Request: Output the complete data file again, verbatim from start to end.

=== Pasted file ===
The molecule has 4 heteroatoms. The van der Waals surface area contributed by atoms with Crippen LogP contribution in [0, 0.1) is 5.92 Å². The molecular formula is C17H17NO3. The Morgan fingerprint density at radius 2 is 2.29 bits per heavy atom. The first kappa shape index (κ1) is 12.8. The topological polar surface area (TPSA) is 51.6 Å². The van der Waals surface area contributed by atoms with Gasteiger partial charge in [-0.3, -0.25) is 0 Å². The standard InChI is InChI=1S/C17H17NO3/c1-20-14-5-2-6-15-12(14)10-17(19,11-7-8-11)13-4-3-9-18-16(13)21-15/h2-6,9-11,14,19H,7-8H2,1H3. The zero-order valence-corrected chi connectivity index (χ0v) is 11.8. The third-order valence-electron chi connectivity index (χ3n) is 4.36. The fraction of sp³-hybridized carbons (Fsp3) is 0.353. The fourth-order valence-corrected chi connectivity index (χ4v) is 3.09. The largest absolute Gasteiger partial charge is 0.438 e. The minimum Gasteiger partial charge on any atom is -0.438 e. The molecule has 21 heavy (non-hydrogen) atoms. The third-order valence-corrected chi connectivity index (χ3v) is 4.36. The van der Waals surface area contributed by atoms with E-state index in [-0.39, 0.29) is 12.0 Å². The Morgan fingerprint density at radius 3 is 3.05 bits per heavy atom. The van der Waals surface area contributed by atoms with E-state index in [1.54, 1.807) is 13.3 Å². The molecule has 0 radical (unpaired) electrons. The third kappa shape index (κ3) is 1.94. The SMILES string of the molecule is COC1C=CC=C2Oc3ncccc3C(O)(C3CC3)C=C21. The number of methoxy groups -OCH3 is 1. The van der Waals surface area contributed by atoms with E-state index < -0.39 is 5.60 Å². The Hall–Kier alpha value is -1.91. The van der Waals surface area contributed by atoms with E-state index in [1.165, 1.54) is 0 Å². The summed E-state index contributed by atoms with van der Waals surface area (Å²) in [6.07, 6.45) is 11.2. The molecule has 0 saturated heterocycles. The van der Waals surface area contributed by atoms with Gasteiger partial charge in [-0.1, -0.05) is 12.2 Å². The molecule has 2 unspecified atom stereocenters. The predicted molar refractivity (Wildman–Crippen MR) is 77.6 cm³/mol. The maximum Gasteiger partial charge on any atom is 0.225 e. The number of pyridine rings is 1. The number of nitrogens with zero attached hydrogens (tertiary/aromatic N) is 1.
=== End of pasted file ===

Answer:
The molecule has 4 heteroatoms. The van der Waals surface area contributed by atoms with Crippen LogP contribution in [0, 0.1) is 5.92 Å². The molecular formula is C17H17NO3. The Morgan fingerprint density at radius 2 is 2.29 bits per heavy atom. The first kappa shape index (κ1) is 12.8. The topological polar surface area (TPSA) is 51.6 Å². The van der Waals surface area contributed by atoms with Gasteiger partial charge in [-0.3, -0.25) is 0 Å². The standard InChI is InChI=1S/C17H17NO3/c1-20-14-5-2-6-15-12(14)10-17(19,11-7-8-11)13-4-3-9-18-16(13)21-15/h2-6,9-11,14,19H,7-8H2,1H3. The zero-order valence-corrected chi connectivity index (χ0v) is 11.8. The third-order valence-electron chi connectivity index (χ3n) is 4.36. The fraction of sp³-hybridized carbons (Fsp3) is 0.353. The fourth-order valence-corrected chi connectivity index (χ4v) is 3.09. The largest absolute Gasteiger partial charge is 0.438 e. The minimum Gasteiger partial charge on any atom is -0.438 e. The molecule has 21 heavy (non-hydrogen) atoms. The third-order valence-corrected chi connectivity index (χ3v) is 4.36. The van der Waals surface area contributed by atoms with E-state index in [-0.39, 0.29) is 12.0 Å². The Morgan fingerprint density at radius 3 is 3.05 bits per heavy atom. The van der Waals surface area contributed by atoms with E-state index in [1.54, 1.807) is 13.3 Å². The molecule has 0 radical (unpaired) electrons. The third kappa shape index (κ3) is 1.94. The SMILES string of the molecule is COC1C=CC=C2Oc3ncccc3C(O)(C3CC3)C=C21. The number of methoxy groups -OCH3 is 1. The van der Waals surface area contributed by atoms with E-state index < -0.39 is 5.60 Å². The Hall–Kier alpha value is -1.91. The van der Waals surface area contributed by atoms with E-state index in [1.165, 1.54) is 0 Å². The summed E-state index contributed by atoms with van der Waals surface area (Å²) in [6.07, 6.45) is 11.2. The molecule has 0 saturated heterocycles. The van der Waals surface area contributed by atoms with Gasteiger partial charge in [-0.1, -0.05) is 12.2 Å². The molecule has 2 unspecified atom stereocenters. The predicted molar refractivity (Wildman–Crippen MR) is 77.6 cm³/mol. The maximum Gasteiger partial charge on any atom is 0.225 e. The number of pyridine rings is 1. The number of nitrogens with zero attached hydrogens (tertiary/aromatic N) is 1.